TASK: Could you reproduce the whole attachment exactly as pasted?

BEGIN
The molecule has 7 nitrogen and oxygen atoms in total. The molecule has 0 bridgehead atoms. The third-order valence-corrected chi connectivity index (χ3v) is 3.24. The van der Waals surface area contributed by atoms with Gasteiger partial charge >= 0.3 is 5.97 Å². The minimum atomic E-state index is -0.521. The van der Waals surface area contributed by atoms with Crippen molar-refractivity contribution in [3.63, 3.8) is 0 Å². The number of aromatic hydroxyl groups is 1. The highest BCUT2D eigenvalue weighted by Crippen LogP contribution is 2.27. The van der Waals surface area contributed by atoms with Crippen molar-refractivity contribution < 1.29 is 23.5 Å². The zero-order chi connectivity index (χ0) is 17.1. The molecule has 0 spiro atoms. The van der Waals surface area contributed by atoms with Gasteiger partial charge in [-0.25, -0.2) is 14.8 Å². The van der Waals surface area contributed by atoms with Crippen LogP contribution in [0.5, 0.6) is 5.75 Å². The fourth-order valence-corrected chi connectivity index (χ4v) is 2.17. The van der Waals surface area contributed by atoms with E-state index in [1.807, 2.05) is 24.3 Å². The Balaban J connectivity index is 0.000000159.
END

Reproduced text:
The molecule has 7 nitrogen and oxygen atoms in total. The molecule has 0 bridgehead atoms. The third-order valence-corrected chi connectivity index (χ3v) is 3.24. The van der Waals surface area contributed by atoms with Gasteiger partial charge >= 0.3 is 5.97 Å². The minimum atomic E-state index is -0.521. The van der Waals surface area contributed by atoms with Crippen molar-refractivity contribution in [3.63, 3.8) is 0 Å². The number of aromatic hydroxyl groups is 1. The highest BCUT2D eigenvalue weighted by Crippen LogP contribution is 2.27. The van der Waals surface area contributed by atoms with Crippen molar-refractivity contribution < 1.29 is 23.5 Å². The zero-order chi connectivity index (χ0) is 17.1. The molecule has 0 spiro atoms. The van der Waals surface area contributed by atoms with Gasteiger partial charge in [-0.25, -0.2) is 14.8 Å². The van der Waals surface area contributed by atoms with Crippen LogP contribution in [0.5, 0.6) is 5.75 Å². The fourth-order valence-corrected chi connectivity index (χ4v) is 2.17. The van der Waals surface area contributed by atoms with E-state index in [1.807, 2.05) is 24.3 Å². The Balaban J connectivity index is 0.000000159.